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Covid: UK’s longest-known patient dies after withdrawing from treatment

·2-min read
Jason Kelk has died age 49 (Facebook)
Jason Kelk has died age 49 (Facebook)

The UK’s longest-known Covid-19 hospital patient has died after choosing to withdraw from treatment because he could not “live like this anymore”.

Jason Kelk, 49, spent the past 14-and-a-half months in treatment after he was admitted to St James’ Hospital in Leeds in March 2020.

He was transferred to the nearby St Gemma’s Hospice, where he spent his final hours surrounded by his family on Friday.

His wife Sue Kelk wrote on Facebook: “It is with a very heavy heart that I have to share the sad news that Jason passed away peacefully at St Gemma’s at 12:40pm today.”

Ms Kelk said her husband made the decision to withdraw from treatment because the battle against the virus had become too much.

“He was my soulmate. We were opposite sides of the same coin – different but joined together,” she told Sky News.

On Thursday, Ms Kelk wrote on a GoFundMe page for her husband: “I am heartbroken to have to share this news with you all, Jason has had a serious setback. Over the last six/eight weeks I was hoping that he could fight back and once again hear the words, ‘Jason is once again on the path to home’, but sadly this is not to be.”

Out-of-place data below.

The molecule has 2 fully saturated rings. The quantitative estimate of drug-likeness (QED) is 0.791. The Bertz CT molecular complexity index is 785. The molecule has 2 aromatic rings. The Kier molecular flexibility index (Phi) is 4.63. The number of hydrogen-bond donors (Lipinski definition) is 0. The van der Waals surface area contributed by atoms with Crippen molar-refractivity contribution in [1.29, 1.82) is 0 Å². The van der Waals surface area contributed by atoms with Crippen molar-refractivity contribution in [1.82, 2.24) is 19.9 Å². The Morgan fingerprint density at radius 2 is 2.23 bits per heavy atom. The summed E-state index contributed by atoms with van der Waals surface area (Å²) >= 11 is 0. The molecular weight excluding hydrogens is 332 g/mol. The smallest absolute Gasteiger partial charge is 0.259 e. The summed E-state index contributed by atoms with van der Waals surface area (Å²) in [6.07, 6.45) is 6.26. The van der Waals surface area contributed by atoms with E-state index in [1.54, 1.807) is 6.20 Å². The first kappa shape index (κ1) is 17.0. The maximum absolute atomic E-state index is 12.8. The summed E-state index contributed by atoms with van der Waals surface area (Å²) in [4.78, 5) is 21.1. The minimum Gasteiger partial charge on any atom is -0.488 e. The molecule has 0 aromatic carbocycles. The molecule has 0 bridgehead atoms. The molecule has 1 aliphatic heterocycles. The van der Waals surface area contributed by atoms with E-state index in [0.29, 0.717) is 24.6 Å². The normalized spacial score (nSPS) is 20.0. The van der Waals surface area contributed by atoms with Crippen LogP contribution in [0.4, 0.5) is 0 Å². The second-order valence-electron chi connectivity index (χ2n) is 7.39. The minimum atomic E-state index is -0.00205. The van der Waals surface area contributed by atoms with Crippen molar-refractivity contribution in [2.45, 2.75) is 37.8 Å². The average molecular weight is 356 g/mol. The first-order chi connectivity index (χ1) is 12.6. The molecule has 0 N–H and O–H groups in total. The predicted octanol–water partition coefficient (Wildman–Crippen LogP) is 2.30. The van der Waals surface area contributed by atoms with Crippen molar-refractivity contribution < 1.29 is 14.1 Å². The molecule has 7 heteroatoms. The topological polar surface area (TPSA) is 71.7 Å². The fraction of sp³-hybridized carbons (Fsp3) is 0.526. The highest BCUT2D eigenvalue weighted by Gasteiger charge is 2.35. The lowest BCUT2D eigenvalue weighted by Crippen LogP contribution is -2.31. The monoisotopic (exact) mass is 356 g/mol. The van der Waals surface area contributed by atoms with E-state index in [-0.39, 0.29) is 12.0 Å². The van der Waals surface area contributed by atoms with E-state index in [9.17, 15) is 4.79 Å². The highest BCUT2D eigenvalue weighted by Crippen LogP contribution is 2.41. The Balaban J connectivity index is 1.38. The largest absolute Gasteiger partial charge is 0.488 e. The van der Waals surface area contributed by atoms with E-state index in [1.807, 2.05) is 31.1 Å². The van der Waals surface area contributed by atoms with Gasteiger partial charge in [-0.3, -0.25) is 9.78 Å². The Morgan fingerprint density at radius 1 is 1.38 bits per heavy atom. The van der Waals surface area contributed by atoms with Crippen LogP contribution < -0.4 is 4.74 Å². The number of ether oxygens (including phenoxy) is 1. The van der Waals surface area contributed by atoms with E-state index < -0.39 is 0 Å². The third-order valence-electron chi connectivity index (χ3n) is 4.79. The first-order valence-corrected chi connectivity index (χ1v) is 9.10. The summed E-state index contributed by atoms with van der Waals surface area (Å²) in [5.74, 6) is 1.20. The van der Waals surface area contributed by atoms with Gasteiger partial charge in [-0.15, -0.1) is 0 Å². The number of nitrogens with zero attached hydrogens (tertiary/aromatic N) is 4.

Mr Kelk, who had type 2 diabetes and asthma, was admitted to hospital with Covid-19 on 31 March and was transferred to intensive care just three days later.

He remained there, fighting for his life after the virus attacked his lungs and kidneys.

Mr Kelk went on to develop severe stomach issues that meant he had to be fed intravenously.

There were moments of hope, including when he managed to take a few steps in February and marked more than a fortnight without a ventilator in March.

But his condition deteriorated at the beginning of May and he had to restart the use of a ventilator before going on to develop two infections.

He was left needing a ventilator full-time again three weeks ago. Ms Kelk said it was at that point he decided he no longer wanted to continue treatment.

Following his death, his wife told the Yorkshire Evening Post: “It was definitely important for him to do it on his terms. But he is leaving an awful lot of people absolutely bereft.

“People might not think he has been brave but, my God, he has been brave.

“I really think he has.

“And I just think that this is the bravest thing that you could ever do – to actually say, ‘I don’t want to live like this anymore.’”

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